THE BERMUDA TRIANGLE
Around 1975, a number of books were written about strange things which occurred in the Bermuda Triangle, a part of the Atlantic Ocean off the southeast coast of the U.S. They told the stories of planes and ships that disappeared for no understandable reason and were never found again.
They told about ships which were found undamaged but with no one on them. According to these books, more than 1,000 people disappeared in the Triangle from 1945 to 1975. According to some writers, there were no natural explanations for many of the disappearances, so they suggested other explanations.
For example, according to one writer, some strange and terrible power exists in the Triangle. According to another writer, people from space are living at the bottom of the Atlantic, and sometimes they need human sailors and airmen for their research. These ideas were not scientific, but they were good advertisements, which made the books about the Bermuda Triangle immediate successes.
However, the books give little evidence to support their unusual ideas. In addition, these books ignore at least three important facts that suggest natural reasons for many of the occurrences. First, messages from some of the ships and aircraft which later disappeared give us evidence of problems with navigational instruments. Similar stories are told by officers who were on duty on planes and ships which finally managed to come through the Triangle without disaster.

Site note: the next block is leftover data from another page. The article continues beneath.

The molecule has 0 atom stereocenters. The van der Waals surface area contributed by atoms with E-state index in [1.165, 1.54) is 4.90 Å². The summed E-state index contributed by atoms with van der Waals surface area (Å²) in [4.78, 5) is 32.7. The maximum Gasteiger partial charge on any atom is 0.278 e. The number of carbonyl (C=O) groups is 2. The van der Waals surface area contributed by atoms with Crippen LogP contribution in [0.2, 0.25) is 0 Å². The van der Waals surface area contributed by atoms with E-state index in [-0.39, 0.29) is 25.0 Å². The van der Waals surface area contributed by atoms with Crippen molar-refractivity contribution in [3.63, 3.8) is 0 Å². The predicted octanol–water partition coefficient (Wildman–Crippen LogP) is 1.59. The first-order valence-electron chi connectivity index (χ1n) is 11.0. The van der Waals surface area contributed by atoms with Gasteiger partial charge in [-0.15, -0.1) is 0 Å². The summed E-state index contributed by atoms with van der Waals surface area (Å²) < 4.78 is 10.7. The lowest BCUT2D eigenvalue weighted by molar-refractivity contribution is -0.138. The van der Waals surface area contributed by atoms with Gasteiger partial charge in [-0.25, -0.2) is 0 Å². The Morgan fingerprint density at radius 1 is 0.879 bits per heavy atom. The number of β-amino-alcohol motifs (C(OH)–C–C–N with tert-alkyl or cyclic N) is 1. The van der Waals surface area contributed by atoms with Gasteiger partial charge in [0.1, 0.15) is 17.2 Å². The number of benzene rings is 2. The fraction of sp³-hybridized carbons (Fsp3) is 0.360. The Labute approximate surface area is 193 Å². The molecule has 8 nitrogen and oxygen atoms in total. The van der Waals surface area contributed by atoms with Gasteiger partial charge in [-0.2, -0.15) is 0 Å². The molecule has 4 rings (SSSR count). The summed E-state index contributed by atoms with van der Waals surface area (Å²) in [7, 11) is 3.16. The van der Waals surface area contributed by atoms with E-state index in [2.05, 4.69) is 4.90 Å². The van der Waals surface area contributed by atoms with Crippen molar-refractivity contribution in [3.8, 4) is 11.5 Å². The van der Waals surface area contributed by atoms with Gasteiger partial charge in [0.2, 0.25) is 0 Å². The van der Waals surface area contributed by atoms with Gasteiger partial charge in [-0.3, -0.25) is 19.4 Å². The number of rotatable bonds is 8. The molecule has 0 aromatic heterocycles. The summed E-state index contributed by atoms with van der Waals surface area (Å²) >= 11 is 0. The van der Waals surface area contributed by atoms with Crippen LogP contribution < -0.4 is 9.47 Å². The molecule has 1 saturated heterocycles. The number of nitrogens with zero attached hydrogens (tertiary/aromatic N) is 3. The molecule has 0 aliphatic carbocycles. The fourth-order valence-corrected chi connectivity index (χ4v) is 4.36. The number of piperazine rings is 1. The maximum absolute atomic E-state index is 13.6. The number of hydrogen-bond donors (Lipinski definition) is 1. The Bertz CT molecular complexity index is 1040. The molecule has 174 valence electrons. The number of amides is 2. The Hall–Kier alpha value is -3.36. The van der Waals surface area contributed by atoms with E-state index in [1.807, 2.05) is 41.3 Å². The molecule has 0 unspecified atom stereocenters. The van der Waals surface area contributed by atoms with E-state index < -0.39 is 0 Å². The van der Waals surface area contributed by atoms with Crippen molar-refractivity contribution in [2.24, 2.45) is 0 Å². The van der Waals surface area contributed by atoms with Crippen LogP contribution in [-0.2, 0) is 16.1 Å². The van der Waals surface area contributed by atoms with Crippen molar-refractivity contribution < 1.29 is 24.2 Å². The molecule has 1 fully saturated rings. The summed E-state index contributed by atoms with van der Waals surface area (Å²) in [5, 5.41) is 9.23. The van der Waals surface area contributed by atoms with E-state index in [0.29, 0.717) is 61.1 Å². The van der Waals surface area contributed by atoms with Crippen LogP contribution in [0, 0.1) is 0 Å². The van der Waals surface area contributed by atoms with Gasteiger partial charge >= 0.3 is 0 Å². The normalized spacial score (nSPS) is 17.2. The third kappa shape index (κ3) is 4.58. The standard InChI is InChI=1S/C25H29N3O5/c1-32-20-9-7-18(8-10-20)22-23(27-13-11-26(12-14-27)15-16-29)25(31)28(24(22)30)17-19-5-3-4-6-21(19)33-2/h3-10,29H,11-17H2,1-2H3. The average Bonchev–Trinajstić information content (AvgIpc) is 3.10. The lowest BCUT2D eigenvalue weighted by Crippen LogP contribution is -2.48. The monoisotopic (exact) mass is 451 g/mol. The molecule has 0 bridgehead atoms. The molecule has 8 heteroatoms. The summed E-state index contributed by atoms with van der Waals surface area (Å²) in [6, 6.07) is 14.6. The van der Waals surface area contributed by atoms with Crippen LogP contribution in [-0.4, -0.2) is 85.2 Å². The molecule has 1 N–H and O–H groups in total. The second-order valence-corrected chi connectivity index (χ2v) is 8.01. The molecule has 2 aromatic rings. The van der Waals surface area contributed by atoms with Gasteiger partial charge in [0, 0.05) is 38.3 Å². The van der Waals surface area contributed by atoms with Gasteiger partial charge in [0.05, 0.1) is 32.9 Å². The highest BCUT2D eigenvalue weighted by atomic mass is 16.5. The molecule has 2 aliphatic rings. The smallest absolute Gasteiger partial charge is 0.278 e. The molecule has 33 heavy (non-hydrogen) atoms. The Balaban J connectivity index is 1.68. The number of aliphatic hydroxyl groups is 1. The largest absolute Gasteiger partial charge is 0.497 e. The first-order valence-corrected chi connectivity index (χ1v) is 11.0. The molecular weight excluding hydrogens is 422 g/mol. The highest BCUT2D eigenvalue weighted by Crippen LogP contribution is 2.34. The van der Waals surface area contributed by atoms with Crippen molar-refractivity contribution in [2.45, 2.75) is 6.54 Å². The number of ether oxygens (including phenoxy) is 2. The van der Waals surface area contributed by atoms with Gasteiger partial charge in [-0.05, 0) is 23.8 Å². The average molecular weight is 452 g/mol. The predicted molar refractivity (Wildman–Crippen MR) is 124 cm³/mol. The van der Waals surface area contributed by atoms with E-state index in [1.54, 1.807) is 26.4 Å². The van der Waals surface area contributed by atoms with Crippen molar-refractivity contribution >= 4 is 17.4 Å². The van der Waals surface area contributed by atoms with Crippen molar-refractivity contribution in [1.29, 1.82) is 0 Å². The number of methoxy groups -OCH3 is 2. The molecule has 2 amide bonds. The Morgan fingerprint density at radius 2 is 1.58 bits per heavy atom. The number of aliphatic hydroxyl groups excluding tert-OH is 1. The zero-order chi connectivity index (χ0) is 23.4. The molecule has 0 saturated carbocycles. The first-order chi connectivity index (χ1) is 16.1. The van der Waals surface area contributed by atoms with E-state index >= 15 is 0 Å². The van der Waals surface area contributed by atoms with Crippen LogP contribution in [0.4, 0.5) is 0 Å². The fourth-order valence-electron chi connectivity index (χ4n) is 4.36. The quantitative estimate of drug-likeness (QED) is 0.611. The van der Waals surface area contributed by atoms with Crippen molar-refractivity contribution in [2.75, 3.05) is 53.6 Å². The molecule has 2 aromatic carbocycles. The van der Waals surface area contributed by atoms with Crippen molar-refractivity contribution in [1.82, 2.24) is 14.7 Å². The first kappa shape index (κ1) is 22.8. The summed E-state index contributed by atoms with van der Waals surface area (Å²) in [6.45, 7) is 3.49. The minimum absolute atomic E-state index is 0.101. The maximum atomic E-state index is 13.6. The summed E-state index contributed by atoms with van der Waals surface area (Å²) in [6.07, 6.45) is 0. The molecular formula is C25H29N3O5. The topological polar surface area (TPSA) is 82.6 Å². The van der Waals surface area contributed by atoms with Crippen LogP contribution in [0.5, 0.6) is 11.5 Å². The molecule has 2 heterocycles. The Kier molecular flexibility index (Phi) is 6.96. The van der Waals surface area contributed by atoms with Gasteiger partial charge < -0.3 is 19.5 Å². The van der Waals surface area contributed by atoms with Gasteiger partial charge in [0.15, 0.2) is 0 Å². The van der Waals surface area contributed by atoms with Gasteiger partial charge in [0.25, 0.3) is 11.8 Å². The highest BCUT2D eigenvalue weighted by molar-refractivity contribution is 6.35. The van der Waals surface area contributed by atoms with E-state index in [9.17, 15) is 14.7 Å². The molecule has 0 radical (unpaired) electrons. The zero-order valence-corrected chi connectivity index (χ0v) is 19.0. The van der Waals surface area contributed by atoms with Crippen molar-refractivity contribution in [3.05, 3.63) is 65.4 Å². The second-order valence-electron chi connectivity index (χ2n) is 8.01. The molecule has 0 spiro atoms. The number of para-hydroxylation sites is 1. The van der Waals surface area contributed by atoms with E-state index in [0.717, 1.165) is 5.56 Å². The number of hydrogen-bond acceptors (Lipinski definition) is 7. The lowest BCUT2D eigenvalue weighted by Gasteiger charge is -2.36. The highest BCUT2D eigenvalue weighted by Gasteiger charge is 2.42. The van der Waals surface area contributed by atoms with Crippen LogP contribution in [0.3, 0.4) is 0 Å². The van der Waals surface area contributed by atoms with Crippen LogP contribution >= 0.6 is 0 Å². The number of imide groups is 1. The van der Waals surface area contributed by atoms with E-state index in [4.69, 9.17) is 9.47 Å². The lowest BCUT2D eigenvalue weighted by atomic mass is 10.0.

Second, the weather in this part of the Atlantic Ocean is very unpredictable. Dangerous storms that can cause problems even for experienced pilots and sailors can begin suddenly and without warning. Finally, the Bermuda Triangle is very large, and many people, both experienced and inexperienced, sail and fly through it. Perhaps the figure of 1,000 deaths in thirty years shocks some people, but, in fact, the figure is not unusual for an area of ocean that is so large and that is crossed by so many ships.
The evidence which exists, therefore, supports one conclusion about the Bermuda Triangle: we do not need stories about people from space or strange unnatural powers to explain the disappearances.
A. What do the following refer to? 1. ‘them’ (line 6): 2. ‘they’ (line 9): 3. ‘they’ (line 12): 4. ‘if (line 27):
B. Find words in the text which mean the same as the following.
1. took place (paragraph 1):
2. something that supports a belief (paragraph 3):
C. Mark the statements as True (T) or False (F). 1. All the books about the Bermuda Triangle give natural explanations for the things that happen there. 2. The books about the Bermuda Triangle sold very well. 3. The writer of this passage is shocked by the large number of deaths in the Bermuda Triangle between 1945 and 1975. 4. None of the planes or ships which disappeared reported any problems before their disappearance